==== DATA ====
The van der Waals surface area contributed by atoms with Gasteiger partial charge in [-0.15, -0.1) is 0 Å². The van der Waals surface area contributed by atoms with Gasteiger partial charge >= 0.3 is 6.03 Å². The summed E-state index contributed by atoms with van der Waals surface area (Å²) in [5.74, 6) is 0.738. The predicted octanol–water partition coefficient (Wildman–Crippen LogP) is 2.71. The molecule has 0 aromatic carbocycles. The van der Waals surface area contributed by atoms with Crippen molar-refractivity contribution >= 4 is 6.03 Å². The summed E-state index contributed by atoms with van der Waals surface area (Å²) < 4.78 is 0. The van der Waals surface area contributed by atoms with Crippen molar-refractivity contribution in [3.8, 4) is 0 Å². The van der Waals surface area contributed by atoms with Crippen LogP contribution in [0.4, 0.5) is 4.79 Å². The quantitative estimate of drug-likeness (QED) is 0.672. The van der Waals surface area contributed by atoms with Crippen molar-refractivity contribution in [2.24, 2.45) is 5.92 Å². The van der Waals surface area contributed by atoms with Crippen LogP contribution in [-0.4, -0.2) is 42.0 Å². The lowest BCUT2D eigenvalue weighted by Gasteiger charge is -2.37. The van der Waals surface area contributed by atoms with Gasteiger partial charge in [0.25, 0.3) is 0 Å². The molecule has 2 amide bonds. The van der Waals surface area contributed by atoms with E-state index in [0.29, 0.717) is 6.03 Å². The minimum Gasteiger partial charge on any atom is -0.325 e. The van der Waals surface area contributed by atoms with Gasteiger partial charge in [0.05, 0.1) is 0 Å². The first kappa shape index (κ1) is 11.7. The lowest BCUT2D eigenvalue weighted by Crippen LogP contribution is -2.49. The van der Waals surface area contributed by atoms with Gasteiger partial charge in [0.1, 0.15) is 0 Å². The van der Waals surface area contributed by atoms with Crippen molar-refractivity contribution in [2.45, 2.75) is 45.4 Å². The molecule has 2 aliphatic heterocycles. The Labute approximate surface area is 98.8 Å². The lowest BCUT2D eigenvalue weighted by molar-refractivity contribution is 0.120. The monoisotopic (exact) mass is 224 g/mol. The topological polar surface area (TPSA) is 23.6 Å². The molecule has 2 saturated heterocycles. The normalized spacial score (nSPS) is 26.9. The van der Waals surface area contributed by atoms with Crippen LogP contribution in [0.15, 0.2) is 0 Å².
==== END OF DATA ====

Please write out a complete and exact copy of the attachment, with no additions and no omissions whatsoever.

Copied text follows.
The van der Waals surface area contributed by atoms with Gasteiger partial charge in [-0.15, -0.1) is 0 Å². The van der Waals surface area contributed by atoms with Gasteiger partial charge >= 0.3 is 6.03 Å². The summed E-state index contributed by atoms with van der Waals surface area (Å²) in [5.74, 6) is 0.738. The predicted octanol–water partition coefficient (Wildman–Crippen LogP) is 2.71. The molecule has 0 aromatic carbocycles. The van der Waals surface area contributed by atoms with Crippen molar-refractivity contribution >= 4 is 6.03 Å². The summed E-state index contributed by atoms with van der Waals surface area (Å²) < 4.78 is 0. The van der Waals surface area contributed by atoms with Crippen molar-refractivity contribution in [3.8, 4) is 0 Å². The van der Waals surface area contributed by atoms with Crippen LogP contribution in [0.4, 0.5) is 4.79 Å². The quantitative estimate of drug-likeness (QED) is 0.672. The van der Waals surface area contributed by atoms with Crippen molar-refractivity contribution in [2.24, 2.45) is 5.92 Å². The van der Waals surface area contributed by atoms with Crippen LogP contribution in [-0.4, -0.2) is 42.0 Å². The lowest BCUT2D eigenvalue weighted by Gasteiger charge is -2.37. The van der Waals surface area contributed by atoms with Gasteiger partial charge in [0.25, 0.3) is 0 Å². The molecule has 2 amide bonds. The van der Waals surface area contributed by atoms with E-state index in [0.29, 0.717) is 6.03 Å². The minimum Gasteiger partial charge on any atom is -0.325 e. The van der Waals surface area contributed by atoms with Gasteiger partial charge in [0.05, 0.1) is 0 Å². The first kappa shape index (κ1) is 11.7. The lowest BCUT2D eigenvalue weighted by Crippen LogP contribution is -2.49. The van der Waals surface area contributed by atoms with Gasteiger partial charge in [0.1, 0.15) is 0 Å². The van der Waals surface area contributed by atoms with Crippen molar-refractivity contribution in [2.45, 2.75) is 45.4 Å². The molecule has 2 aliphatic heterocycles. The Labute approximate surface area is 98.8 Å². The lowest BCUT2D eigenvalue weighted by molar-refractivity contribution is 0.120. The monoisotopic (exact) mass is 224 g/mol. The topological polar surface area (TPSA) is 23.6 Å². The molecule has 2 saturated heterocycles. The normalized spacial score (nSPS) is 26.9. The van der Waals surface area contributed by atoms with Crippen LogP contribution in [0.15, 0.2) is 0 Å².